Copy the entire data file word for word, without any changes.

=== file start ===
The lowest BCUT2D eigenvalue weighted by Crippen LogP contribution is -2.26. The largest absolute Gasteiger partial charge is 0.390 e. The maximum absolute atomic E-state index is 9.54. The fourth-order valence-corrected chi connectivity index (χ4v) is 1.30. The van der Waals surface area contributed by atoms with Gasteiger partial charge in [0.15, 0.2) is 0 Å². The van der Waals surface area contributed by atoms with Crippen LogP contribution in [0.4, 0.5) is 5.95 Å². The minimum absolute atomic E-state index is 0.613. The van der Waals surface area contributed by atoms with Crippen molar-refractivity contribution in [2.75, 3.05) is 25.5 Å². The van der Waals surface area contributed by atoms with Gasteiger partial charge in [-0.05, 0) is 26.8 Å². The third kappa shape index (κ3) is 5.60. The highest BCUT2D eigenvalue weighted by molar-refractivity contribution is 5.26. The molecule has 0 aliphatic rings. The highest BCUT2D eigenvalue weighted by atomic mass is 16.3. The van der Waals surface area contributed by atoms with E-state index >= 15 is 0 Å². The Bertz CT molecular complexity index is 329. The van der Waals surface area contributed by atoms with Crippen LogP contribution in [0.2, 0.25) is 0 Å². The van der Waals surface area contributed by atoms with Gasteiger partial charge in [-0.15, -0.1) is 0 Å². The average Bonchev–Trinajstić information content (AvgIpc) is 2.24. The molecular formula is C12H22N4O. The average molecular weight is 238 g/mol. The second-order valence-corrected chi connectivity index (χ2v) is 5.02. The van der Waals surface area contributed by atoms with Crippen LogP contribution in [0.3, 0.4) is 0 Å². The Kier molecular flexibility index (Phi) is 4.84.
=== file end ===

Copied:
The lowest BCUT2D eigenvalue weighted by Crippen LogP contribution is -2.26. The largest absolute Gasteiger partial charge is 0.390 e. The maximum absolute atomic E-state index is 9.54. The fourth-order valence-corrected chi connectivity index (χ4v) is 1.30. The van der Waals surface area contributed by atoms with Gasteiger partial charge in [0.15, 0.2) is 0 Å². The van der Waals surface area contributed by atoms with Crippen LogP contribution in [0.4, 0.5) is 5.95 Å². The minimum absolute atomic E-state index is 0.613. The van der Waals surface area contributed by atoms with Crippen molar-refractivity contribution in [2.75, 3.05) is 25.5 Å². The van der Waals surface area contributed by atoms with Gasteiger partial charge in [-0.05, 0) is 26.8 Å². The third kappa shape index (κ3) is 5.60. The highest BCUT2D eigenvalue weighted by molar-refractivity contribution is 5.26. The molecule has 0 aliphatic rings. The highest BCUT2D eigenvalue weighted by atomic mass is 16.3. The van der Waals surface area contributed by atoms with E-state index >= 15 is 0 Å². The Bertz CT molecular complexity index is 329. The van der Waals surface area contributed by atoms with Crippen LogP contribution in [0.2, 0.25) is 0 Å². The van der Waals surface area contributed by atoms with Gasteiger partial charge in [-0.15, -0.1) is 0 Å². The average Bonchev–Trinajstić information content (AvgIpc) is 2.24. The molecular formula is C12H22N4O. The average molecular weight is 238 g/mol. The second-order valence-corrected chi connectivity index (χ2v) is 5.02. The van der Waals surface area contributed by atoms with Crippen LogP contribution in [0.3, 0.4) is 0 Å². The Kier molecular flexibility index (Phi) is 4.84.